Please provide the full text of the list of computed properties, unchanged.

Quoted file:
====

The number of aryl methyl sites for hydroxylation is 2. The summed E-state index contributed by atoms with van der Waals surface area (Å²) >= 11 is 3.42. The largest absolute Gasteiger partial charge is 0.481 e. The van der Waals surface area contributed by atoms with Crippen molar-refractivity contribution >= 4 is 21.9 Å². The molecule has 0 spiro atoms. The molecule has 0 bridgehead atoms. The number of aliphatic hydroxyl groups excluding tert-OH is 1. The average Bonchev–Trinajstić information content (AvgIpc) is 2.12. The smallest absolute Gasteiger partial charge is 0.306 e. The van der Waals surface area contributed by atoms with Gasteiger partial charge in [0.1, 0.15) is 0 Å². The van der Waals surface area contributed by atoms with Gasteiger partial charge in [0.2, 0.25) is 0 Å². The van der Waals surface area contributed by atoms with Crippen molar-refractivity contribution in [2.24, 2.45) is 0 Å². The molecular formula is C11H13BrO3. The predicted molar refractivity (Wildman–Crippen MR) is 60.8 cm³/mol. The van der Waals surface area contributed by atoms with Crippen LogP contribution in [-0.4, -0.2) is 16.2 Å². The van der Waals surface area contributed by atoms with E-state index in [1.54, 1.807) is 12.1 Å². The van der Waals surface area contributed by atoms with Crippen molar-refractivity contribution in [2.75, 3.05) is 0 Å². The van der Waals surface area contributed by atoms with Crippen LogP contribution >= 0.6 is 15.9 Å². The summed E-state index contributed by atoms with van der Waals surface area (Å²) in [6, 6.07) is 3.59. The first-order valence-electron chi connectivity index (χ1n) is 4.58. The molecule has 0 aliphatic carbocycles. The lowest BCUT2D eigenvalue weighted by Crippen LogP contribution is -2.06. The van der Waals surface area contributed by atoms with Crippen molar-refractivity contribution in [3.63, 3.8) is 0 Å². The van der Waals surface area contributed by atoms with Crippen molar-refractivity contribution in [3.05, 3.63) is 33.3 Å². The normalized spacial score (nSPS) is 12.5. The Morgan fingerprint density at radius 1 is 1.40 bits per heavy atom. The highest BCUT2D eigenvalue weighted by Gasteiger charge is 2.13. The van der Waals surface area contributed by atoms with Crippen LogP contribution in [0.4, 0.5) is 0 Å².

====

The number of aryl methyl sites for hydroxylation is 2. The summed E-state index contributed by atoms with van der Waals surface area (Å²) >= 11 is 3.42. The largest absolute Gasteiger partial charge is 0.481 e. The van der Waals surface area contributed by atoms with Crippen molar-refractivity contribution >= 4 is 21.9 Å². The molecule has 0 spiro atoms. The molecule has 0 bridgehead atoms. The number of aliphatic hydroxyl groups excluding tert-OH is 1. The average Bonchev–Trinajstić information content (AvgIpc) is 2.12. The smallest absolute Gasteiger partial charge is 0.306 e. The van der Waals surface area contributed by atoms with Gasteiger partial charge in [0.1, 0.15) is 0 Å². The van der Waals surface area contributed by atoms with Gasteiger partial charge in [0.2, 0.25) is 0 Å². The van der Waals surface area contributed by atoms with Crippen molar-refractivity contribution in [2.24, 2.45) is 0 Å². The molecular formula is C11H13BrO3. The predicted molar refractivity (Wildman–Crippen MR) is 60.8 cm³/mol. The van der Waals surface area contributed by atoms with Crippen LogP contribution in [-0.4, -0.2) is 16.2 Å². The van der Waals surface area contributed by atoms with E-state index in [1.54, 1.807) is 12.1 Å². The van der Waals surface area contributed by atoms with Crippen molar-refractivity contribution in [2.75, 3.05) is 0 Å². The van der Waals surface area contributed by atoms with Crippen LogP contribution >= 0.6 is 15.9 Å². The summed E-state index contributed by atoms with van der Waals surface area (Å²) in [6, 6.07) is 3.59. The first-order valence-electron chi connectivity index (χ1n) is 4.58. The molecule has 0 aliphatic carbocycles. The lowest BCUT2D eigenvalue weighted by Crippen LogP contribution is -2.06. The van der Waals surface area contributed by atoms with Crippen molar-refractivity contribution in [3.63, 3.8) is 0 Å². The van der Waals surface area contributed by atoms with Crippen molar-refractivity contribution in [3.05, 3.63) is 33.3 Å². The normalized spacial score (nSPS) is 12.5. The Morgan fingerprint density at radius 1 is 1.40 bits per heavy atom. The highest BCUT2D eigenvalue weighted by Gasteiger charge is 2.13. The van der Waals surface area contributed by atoms with Crippen LogP contribution in [0.4, 0.5) is 0 Å².